It is a relatively modest row of homes and shops in Sheffield, but one which was at the heart of a revolution in city centre living.
More than 120 years since Laycock House was built, on Pinstone Street near the Peace Gardens, it could provide the blueprint for another radical transformation of the way we live.
The Sheffield Community Land Trust (SCLT) is being set up as an alternative to speculative investment by big developers, often from outside the city or even overseas, seeking a quick profit.
The team behind it envisage a new model where homes are run by ordinary people to keep them genuinely affordable both now and for generations to come – and they believe Laycock House might be the perfect place to start.
The Victorian premises were hailed by their designers as ‘better class dwellings’, which showed how city centre living should be – in stark contrast to the cramped slums they replaced.
They are due for a major renovation as part of Sheffield Council’s £500 million Heart of the City II redevelopment, under which the rest of that block – including, controversially, the old Athol Hotel on the corner – would be demolished and replaced with new homes and offices.
Under those plans, a new courtyard and cafe would be created at the rear of the block, where a staircase leads to the homes on the upper floors.
Members of the fledgling community land trust believe the five existing homes there, potentially along with a handful of the new neighbouring apartments, could be an ideal first project.
The non-profit organisation wants to buy the homes from the council and manage them, using the income to maintain those properties and create new homes around the city.
One of the trust's founding members is Cristina Cerulli, who co-founded the social enterprise architecture practice Studio Polpo and is a reader in community-led architecture and urban design at Sheffield Hallam University.
Ms Cerulli, who is working with some of her students to explore a range of approaches for the Laycock block, said: “Community land trusts are locally driven and controlled, and they can meet local housing need, while providing homes that are permanently affordable.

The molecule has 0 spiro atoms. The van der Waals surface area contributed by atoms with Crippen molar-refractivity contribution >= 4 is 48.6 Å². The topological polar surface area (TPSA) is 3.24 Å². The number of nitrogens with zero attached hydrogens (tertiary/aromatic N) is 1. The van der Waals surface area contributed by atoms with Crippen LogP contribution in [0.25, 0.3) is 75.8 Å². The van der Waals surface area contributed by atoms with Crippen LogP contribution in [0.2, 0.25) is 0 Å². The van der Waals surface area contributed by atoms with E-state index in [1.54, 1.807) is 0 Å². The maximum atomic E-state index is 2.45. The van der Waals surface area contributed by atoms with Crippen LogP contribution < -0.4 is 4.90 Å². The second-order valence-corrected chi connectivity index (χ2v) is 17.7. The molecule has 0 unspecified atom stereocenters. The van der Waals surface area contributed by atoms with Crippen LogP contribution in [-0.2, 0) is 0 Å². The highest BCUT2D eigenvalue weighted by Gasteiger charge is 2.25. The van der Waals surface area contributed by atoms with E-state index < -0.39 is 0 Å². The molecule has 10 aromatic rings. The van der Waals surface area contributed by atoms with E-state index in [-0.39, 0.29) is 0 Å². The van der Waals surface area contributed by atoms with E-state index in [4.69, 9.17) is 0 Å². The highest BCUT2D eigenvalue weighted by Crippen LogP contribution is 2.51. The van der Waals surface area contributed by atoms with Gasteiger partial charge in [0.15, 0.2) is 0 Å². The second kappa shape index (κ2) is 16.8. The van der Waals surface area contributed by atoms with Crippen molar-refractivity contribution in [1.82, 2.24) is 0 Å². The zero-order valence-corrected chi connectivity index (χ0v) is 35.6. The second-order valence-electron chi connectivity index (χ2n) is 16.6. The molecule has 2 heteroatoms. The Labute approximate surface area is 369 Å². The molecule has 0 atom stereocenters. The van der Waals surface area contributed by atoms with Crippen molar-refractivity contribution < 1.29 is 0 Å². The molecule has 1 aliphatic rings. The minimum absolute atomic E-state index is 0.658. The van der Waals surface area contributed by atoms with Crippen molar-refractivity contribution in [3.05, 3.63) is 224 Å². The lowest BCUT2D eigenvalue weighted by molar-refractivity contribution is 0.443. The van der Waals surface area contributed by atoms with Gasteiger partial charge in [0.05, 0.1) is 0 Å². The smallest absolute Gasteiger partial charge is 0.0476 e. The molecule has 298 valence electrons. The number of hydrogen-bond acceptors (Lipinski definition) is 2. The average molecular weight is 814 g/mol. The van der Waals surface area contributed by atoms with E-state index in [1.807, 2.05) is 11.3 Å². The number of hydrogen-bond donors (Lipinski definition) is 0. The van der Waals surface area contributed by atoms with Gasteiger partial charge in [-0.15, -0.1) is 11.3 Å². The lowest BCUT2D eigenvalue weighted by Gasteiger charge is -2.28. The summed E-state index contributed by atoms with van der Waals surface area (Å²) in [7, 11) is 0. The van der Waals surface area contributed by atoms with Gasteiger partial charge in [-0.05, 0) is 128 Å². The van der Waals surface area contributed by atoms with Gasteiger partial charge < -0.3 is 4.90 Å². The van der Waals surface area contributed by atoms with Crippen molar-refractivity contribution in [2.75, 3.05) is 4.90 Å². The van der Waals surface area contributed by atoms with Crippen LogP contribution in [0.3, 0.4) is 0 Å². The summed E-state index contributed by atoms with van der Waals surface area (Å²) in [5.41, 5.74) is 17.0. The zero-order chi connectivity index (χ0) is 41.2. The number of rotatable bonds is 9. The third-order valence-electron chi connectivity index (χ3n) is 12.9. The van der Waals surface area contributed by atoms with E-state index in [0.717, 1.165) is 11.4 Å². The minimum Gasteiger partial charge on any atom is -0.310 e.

“They give the community an asset for the future and genuinely empower local communities, which are part of the vision and the solution for the local area.
“Commercial developers try to maximise profit in the short term, often with little benefit for the community.
“This is about creating homes where people want to live for a long time and become part of the community. Because it’s a more sustainable model, lenders are willing to invest.”
Community land trusts are nothing new. There are nearly 300 across England and Wales, which have already developed 800 affordable homes and are working on nearly 6,000 more. But this would be the first in Sheffield.
The plan is that it would begin with small scale pilot projects before expanding into larger schemes, potentially including developments of its own, around the city.
The trust has had talks with the council about Laycock House and is drawing up a detailed business plan, but it is already looking at other opportunities around the old Taylor’s Eye Witness works in the city centre.
Membership of such trusts is open to anyone, with the idea being that ordinary people can help decide what sort of homes are built in their neighbourhoods, giving them more of a stake in where they live.
Another of the trust’s founders is Rupert Wood, who runs the APG Works art gallery and had lived at Laycock House for a decade before becoming the last occupant to move out last week ahead of its refurbishment.
He said: “Sheffield Council recently announced it expects 10,000 more homes to be built in the city centre over the next decade, and this is the time for a debate about what sort of homes they should be.
“Are we going to be creating real neighbourhoods or just boxes, with little communal space, where most people don’t even know the person living next door?
“Is it really OK to run to outside developers and for Sheffield's homes to be held by absentee landlords? We don’t think so. We think we need to find a way to do it ourselves.
“A Community Land Trust would let local people choose the type of homes they think are needed in their city.
“It would enable them to get involved with the buildings in which they live, making them more likely to engage long-term with the community.
“It's healthy, it’s interactive and it's an economically stable way of doing things.”
For Mr Wood, Laycock House shows how things could be done, and he believes it should be used as a model for future developments in the city centre.
He claims the layout is perfectly designed to foster a sense of neighbourhood - unlike the apartments planned as part of the Heart of the City II development within the same block, which he opposes.
“Laycock House was built by a trust as ‘better class dwellings’, in contrast to the slums which were demolished where John Lewis now stands across the road, and for many years the homes here were rent controlled to keep them affordable.
“The courtyard living you have here is an excellent template for future developments, whereas the new apartments being proposed by the council would have an enclosed concrete staircase and no communal space, which is a very antisocial way of living.”